Having been familiar with the socio-economic-political terrain of Ilocos Sur, I was so overwhelmed with the news of Erap former president Joseph Estrada visiting Luis “Chavit” Singson’s bailiwick that is Vigan City last Friday. His actual destinations were the towns of Paoay and Badoc Ilocos Norte. He was invited as a guest of honor at the Juan Luna day commemorative celebration, former governor and now Congressman Bongbong Marcos joined him in the event.
I had seen Chavit and Erap joining the people in the celebration of Vigan town fiestas. If not Erap it was Fernando Poe Jr., a frequent visitor of Vigan because of film making business, who joined Chavit in many of these celebrations. They were friends of the former governor of Ilocos Sur, and now the Deputy National Security Adviser.
Knowing Erap as being a “malalaki” (an Ilokano term for macho), they asked the former president if he was afraid to visit Vigan. But the former president said he had never been afraid of Chavit or any of the people who conspired against him and that his conscience was clear. Saying it in Filipino, Erap said “Ni minsan hindi ako natakot sa kanila (not once, I’ve never been afraid of them).”
As though trying to provoke him, the press asked again if he was ready to shake hands with Chavit if the latter would extend his hand to him. But Erap was quick to answer, “Anytime. I have already forgiven them all.” He further went to say, “Revenge is for the weak. Forgiveness is an attribute of the strong. That is why I have forgiven them all.” But the former Ilocos Sur governor was not convinced that Joseph Estrada has forgiven him for his role in his ouster. For sure, Chavit expressed willingness to forgive the former president but still doubted on the sincerity of Erap.
This is politics; former friends turn enemies as former enemies turn friends. But on the issue of forgiveness it is something that each one of us has to practice if we are really called the children of God. This brings me to this particular text in the Bible. “Then Peter came to Jesus and asked, “Lord, how many times shall I forgive my brother when he sins against me? Up to seven times?” Jesus answered, “I tell you, not seven times, but seventy-seven times.” (Matthew 18:21-22).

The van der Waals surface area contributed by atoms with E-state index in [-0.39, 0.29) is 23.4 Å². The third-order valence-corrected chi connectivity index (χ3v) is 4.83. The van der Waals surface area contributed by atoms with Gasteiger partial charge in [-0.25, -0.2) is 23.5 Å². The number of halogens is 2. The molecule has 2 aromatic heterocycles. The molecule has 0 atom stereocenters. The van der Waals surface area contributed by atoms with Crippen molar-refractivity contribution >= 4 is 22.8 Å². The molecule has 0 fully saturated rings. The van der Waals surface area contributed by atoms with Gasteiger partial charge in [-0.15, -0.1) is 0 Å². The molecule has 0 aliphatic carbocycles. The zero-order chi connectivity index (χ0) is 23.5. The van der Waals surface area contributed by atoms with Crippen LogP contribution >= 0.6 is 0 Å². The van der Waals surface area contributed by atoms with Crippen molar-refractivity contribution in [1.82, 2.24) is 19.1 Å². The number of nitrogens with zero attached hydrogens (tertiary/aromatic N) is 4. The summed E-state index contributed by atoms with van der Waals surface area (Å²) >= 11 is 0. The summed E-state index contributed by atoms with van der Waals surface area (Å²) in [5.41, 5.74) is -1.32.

Forgiveness must come from the heart, it must be sincere. God has forgiven us and we need also to forgive others. God’s grace is the model of forgiveness. “Jesus portrays the magnitude of God’s grace in terms that would have stretched his hearers’ imagination: each of us owes God more than we could ever repay.” Though we live wholly on mercy and forgiveness, we are backward to forgive the offences of our brethren.
“We do not forgive our offending brother aright, if we do not forgive from the heart. Yet this is not enough; we must seek the welfare even of those who offend us. How justly will those be condemned, who, though they bear the Christian name, persist in unmerciful treatment of their brethren! The humbled sinner relies only on free, abounding mercy, through the ransom of the death of Christ. Let us seek more and more for the renewing grace of God, to teach us to forgive others as we hope for forgiveness from him.” (From the Gateway Bible Commentaries on Matt. 18:21-22)
Ang dami nang pinaghihiwalay ng pulitika sa atin. Ipanalangin natin ang pagkakaisa at pagmamahalan sa ating bansa. Let us also pray for world peace and harmony. After all we are no different from one another being children of God whatever race, political affinity, socio-economic background, and nationality we belong.